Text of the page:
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Stephanie Cunningham, T. Bettina Cornwell and Leonard V. Coote

Despite the popularity of sponsorship-linked marketing programs, we know little about how firms form sponsorship policies. This article describes a corporate identity-sponsorship policy link and offers empirical support for it via a mixed method research design. Content analysis of 146 Fortune 500 companies’ online sponsorship policies and mission statements is followed by cluster, factor and multinomial regression techniques. Results show that corporate identity, as reflected in mission statements, matters to sponsorship policy. Specifically, companies emphasizing financial success in their mission statements prefer to sponsor individual athletes, education, the environment and health-related activities. Alternatively, companies stressing the importance of employees demonstrate a propensity to sponsor team sports, entertainment, religious, community, charity and business related activities. Reasons for these strategic differences are discussed.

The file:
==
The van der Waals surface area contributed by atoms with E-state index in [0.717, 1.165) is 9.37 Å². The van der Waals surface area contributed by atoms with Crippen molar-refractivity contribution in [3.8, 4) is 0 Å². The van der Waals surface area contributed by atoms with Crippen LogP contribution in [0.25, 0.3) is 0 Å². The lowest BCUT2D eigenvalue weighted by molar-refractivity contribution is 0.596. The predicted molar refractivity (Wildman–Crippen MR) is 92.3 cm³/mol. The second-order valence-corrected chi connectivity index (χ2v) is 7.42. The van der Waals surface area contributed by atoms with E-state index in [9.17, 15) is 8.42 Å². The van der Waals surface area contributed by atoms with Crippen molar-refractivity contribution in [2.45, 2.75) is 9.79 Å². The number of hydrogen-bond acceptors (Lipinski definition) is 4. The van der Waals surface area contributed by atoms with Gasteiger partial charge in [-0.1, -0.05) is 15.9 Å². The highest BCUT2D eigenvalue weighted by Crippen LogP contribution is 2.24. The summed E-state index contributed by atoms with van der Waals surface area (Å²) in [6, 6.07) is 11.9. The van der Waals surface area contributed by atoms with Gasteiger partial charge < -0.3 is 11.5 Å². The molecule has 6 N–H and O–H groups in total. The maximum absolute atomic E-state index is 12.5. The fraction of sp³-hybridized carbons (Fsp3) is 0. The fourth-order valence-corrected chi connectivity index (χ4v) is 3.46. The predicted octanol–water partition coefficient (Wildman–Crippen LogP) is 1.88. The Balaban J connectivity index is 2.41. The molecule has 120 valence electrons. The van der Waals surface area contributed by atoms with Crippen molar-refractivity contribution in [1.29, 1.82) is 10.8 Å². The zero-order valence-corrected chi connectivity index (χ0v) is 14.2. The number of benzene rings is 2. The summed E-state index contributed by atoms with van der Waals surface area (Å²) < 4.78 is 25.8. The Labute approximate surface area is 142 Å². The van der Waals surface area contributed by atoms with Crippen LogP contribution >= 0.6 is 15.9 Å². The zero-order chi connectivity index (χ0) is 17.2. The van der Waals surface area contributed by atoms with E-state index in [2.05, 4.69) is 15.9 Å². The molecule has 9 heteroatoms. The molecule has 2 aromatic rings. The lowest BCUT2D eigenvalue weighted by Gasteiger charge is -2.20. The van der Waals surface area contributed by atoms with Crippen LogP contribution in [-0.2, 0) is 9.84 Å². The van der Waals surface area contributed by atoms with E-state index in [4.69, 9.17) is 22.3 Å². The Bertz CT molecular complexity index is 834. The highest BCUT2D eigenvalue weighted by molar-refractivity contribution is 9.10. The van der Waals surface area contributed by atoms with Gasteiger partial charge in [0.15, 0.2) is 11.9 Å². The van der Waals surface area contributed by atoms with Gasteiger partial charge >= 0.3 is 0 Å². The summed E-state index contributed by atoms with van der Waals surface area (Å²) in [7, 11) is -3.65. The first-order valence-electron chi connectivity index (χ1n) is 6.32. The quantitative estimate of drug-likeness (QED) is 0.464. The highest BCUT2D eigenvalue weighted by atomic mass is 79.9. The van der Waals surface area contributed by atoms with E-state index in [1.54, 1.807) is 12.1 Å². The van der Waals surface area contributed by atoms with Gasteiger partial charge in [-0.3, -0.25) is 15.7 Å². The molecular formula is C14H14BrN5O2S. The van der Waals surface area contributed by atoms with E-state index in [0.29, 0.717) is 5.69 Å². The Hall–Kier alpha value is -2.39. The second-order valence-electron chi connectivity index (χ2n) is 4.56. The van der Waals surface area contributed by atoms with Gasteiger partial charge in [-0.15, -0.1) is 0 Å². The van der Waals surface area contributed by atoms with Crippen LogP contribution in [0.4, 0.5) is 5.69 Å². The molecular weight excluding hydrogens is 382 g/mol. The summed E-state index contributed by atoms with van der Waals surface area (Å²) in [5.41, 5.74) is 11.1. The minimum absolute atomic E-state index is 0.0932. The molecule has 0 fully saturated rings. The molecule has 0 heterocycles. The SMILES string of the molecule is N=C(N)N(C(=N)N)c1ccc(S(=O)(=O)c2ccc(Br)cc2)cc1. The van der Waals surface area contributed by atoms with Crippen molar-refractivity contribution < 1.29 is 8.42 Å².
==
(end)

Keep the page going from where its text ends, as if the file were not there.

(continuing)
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Jan Boehmer and Stephen Lacy

This study analyzes how interactivity on Facebook relates to users’ browsing behaviors such as clicking a link, visiting a Web site, clicking articles on a Web site, and spending time on a sports news Web site. Regression analyses of 502 Facebook posts and the corresponding news articles show that the number of individuals who clicked on a link is not related to higher levels of interactivity, but an increase in interactivity did affect the number of overall visits generated. In addition, higher levels of interactivity had a slight negative correlation with the number of pages visited and the time spent on an organization’s Web site. Implications for the training and work routines of sport communication professionals in organizations, journalism, and public relations are discussed.